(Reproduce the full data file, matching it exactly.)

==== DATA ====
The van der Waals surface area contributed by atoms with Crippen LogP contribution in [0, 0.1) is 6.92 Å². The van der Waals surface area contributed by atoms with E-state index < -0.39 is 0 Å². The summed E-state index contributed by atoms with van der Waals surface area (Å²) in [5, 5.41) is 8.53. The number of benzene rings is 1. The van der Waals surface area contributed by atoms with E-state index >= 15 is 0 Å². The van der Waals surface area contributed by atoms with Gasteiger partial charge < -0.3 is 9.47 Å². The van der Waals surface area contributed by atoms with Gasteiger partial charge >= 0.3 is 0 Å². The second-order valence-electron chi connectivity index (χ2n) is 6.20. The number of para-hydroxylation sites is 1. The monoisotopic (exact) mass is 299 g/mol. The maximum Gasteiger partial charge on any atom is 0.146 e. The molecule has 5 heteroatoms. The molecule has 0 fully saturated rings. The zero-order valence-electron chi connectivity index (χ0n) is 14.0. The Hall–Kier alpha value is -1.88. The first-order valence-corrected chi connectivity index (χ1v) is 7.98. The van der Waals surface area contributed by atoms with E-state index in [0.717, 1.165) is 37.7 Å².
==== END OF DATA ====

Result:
The van der Waals surface area contributed by atoms with Crippen LogP contribution in [0, 0.1) is 6.92 Å². The van der Waals surface area contributed by atoms with E-state index < -0.39 is 0 Å². The summed E-state index contributed by atoms with van der Waals surface area (Å²) in [5, 5.41) is 8.53. The number of benzene rings is 1. The van der Waals surface area contributed by atoms with E-state index >= 15 is 0 Å². The van der Waals surface area contributed by atoms with Gasteiger partial charge < -0.3 is 9.47 Å². The van der Waals surface area contributed by atoms with Gasteiger partial charge >= 0.3 is 0 Å². The second-order valence-electron chi connectivity index (χ2n) is 6.20. The number of para-hydroxylation sites is 1. The monoisotopic (exact) mass is 299 g/mol. The maximum Gasteiger partial charge on any atom is 0.146 e. The molecule has 5 heteroatoms. The molecule has 0 fully saturated rings. The zero-order valence-electron chi connectivity index (χ0n) is 14.0. The Hall–Kier alpha value is -1.88. The first-order valence-corrected chi connectivity index (χ1v) is 7.98. The van der Waals surface area contributed by atoms with E-state index in [0.717, 1.165) is 37.7 Å².